NEW DELHI (Reuters) - The Supreme Court on Thursday upheld a decision to revoke the operating licences of several mobile phone companies after police said the sale of the licences was tainted by corruption.
Four companies had appealed against the Supreme Court's decision a year ago to scrap 122 permits sold in 2008.
Police say some of the companies colluded with government officials to side-step competitive bidding and acquire licences for less than their fair value.
Eight carriers including the local subsidiary of Russia's Sistema
None of the four companies were accused in the case.
The CAG said as much as $33 billion was lost to the government because of the lack of competition in the tender.
The resulting scandal deepened a crisis of confidence in India's government and the permit cancellation order led to a diplomatic row with Russia, whose government owns 17 percent of Sistema's Indian unit and has pressed India to resolve the case.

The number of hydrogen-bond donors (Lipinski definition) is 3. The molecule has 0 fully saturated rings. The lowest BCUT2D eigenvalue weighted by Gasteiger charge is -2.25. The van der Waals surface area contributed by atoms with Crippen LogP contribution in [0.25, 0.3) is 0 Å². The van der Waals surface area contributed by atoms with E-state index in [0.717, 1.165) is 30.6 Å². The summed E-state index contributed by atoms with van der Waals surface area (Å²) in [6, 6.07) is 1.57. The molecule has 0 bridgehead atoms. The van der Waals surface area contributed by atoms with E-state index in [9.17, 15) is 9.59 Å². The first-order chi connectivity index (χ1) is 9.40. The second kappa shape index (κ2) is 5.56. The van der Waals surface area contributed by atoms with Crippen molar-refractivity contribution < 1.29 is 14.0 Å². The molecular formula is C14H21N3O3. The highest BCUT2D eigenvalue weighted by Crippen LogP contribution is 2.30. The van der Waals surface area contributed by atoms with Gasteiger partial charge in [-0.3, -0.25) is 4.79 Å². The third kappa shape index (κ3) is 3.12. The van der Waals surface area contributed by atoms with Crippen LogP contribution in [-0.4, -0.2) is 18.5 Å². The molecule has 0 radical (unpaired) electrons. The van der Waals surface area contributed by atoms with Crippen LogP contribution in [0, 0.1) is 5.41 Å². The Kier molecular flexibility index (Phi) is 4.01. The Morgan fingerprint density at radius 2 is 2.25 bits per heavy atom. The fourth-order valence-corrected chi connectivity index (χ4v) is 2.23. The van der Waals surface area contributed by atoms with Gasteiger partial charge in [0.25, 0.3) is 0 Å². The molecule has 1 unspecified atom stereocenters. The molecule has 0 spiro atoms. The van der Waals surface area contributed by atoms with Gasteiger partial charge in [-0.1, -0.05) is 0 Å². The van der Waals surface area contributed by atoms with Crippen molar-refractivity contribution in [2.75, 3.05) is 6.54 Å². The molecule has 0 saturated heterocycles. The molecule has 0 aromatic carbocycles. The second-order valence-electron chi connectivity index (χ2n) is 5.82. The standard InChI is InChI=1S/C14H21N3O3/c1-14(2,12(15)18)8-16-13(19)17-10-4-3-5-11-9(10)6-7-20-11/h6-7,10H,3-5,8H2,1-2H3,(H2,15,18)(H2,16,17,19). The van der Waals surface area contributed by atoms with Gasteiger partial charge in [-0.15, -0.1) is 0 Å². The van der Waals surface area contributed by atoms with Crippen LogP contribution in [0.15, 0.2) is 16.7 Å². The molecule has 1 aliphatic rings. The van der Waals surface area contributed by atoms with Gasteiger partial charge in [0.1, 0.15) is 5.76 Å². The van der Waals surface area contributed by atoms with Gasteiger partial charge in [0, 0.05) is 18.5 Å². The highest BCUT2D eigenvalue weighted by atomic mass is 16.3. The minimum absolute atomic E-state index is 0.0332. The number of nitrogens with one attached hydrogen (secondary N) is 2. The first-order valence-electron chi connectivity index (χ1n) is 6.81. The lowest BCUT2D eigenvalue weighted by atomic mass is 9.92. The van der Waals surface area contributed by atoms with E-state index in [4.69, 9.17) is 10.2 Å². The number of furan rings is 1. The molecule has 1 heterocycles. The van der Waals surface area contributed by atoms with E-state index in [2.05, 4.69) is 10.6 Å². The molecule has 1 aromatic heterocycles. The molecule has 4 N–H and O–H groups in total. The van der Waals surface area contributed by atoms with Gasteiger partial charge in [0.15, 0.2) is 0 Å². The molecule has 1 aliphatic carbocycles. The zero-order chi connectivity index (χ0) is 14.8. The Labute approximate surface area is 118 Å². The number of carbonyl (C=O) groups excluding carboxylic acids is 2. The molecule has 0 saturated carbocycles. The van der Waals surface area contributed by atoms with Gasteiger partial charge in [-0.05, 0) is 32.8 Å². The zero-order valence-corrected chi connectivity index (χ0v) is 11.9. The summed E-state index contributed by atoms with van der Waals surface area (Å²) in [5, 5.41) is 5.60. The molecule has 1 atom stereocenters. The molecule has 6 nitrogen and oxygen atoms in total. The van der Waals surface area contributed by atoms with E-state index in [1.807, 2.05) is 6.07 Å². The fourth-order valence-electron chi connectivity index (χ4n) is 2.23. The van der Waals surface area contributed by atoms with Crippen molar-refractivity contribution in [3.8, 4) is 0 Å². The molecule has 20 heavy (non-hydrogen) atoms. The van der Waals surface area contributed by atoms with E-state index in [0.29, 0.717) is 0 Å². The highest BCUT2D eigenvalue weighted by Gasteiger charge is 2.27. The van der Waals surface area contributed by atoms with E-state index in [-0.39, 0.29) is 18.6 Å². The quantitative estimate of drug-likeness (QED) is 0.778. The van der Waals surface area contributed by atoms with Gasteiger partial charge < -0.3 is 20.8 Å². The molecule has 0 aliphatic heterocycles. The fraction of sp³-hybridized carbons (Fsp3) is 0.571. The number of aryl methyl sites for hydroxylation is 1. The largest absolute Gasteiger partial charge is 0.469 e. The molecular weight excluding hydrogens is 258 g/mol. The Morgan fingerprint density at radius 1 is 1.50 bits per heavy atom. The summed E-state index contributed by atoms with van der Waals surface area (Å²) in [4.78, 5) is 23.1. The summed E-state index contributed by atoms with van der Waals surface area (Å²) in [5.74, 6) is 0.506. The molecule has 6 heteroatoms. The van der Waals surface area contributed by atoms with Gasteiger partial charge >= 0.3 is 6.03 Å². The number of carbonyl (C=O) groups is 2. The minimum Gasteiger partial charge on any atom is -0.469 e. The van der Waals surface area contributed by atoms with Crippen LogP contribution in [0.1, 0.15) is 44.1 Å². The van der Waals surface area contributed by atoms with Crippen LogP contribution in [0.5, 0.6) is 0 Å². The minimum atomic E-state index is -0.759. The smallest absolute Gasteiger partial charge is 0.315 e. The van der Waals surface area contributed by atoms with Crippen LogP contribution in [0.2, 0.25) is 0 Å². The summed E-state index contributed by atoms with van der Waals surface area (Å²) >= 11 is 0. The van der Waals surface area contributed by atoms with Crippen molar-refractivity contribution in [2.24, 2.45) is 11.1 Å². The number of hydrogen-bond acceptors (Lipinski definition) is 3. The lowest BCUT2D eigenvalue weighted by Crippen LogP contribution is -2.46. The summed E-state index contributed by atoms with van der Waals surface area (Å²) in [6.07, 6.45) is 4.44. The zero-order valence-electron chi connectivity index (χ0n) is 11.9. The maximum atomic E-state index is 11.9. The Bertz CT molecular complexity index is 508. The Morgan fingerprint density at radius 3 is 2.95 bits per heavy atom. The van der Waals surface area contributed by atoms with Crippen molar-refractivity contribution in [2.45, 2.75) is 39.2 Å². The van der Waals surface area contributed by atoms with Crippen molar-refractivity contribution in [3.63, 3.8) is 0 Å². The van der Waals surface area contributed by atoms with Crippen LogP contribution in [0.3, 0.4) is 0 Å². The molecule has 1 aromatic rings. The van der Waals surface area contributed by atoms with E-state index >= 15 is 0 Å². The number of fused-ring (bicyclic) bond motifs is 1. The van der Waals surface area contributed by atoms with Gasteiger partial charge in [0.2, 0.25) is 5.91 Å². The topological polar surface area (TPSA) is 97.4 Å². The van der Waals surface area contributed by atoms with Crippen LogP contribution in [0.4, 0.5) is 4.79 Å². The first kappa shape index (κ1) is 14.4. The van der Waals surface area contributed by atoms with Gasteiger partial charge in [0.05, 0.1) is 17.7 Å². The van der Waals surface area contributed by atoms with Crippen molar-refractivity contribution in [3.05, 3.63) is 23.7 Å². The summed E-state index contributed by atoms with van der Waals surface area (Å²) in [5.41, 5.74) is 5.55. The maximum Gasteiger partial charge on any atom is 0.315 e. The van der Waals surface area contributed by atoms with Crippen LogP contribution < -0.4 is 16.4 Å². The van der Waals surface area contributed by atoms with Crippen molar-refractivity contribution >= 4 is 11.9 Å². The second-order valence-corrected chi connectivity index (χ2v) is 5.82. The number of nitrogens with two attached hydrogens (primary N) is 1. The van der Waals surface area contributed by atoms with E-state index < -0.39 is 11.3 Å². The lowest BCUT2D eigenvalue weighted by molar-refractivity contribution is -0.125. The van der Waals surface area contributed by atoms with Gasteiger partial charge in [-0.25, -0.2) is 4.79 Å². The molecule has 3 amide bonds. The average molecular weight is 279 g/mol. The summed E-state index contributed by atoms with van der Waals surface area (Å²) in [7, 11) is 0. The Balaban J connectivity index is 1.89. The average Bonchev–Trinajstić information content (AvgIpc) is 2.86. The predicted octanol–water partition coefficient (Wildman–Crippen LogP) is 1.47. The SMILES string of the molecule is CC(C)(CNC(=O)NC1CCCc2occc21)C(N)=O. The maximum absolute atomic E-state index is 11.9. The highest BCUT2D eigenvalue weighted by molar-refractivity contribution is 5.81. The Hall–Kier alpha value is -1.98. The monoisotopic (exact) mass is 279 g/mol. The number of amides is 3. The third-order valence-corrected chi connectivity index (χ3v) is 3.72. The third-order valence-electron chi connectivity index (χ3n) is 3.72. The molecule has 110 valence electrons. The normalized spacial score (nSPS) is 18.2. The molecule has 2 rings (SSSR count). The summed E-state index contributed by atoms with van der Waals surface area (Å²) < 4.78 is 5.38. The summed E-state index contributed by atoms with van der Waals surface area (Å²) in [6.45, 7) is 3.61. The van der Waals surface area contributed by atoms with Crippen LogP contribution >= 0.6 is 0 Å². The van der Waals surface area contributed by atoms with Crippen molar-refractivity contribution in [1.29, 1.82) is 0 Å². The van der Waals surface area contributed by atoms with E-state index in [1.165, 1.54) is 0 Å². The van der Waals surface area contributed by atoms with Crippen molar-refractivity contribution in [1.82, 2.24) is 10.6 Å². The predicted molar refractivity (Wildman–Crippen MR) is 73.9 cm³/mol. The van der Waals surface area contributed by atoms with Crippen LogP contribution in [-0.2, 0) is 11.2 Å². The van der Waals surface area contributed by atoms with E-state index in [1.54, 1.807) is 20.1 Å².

Former telecom minister A. Raja and several corporate executives are on trial over the scandal.
On Thursday, Sistema's Indian unit, Sistema Shyam TeleServices, called the rejection of its appeal "unfortunate" and said the company's shareholders would decide its future strategy.
It had pinned its hopes on the appeal and must now bid in an auction due in March if it wants to continue serving the world's second-biggest telecommunications market by customers.
Sistema Shyam, Idea Cellular, Videocon and Tata Teleservices had filed separate petitions in the last stage of appeal available in Indian law.
The court ruled that none of those petitions were valid.
Sistema Shyam uses the less popular CDMA technology and had argued that its case was different from the others because there had been no competition for CDMA airwaves in the 2008 sale. It said most bidders were interested in GSM services.
For now, none of the companies have been forced to withdraw services because of the top court's ruling last year.
Idea Cellular has already bought airwaves in seven zones where its operating permits are due to be scrapped. Videocon, which is to lose 21 permits, has won back airwaves in six of them.
(Reporting by Devidutta Tripathy and Suchitra Mohanty; Editing by Tom Pfeiffer)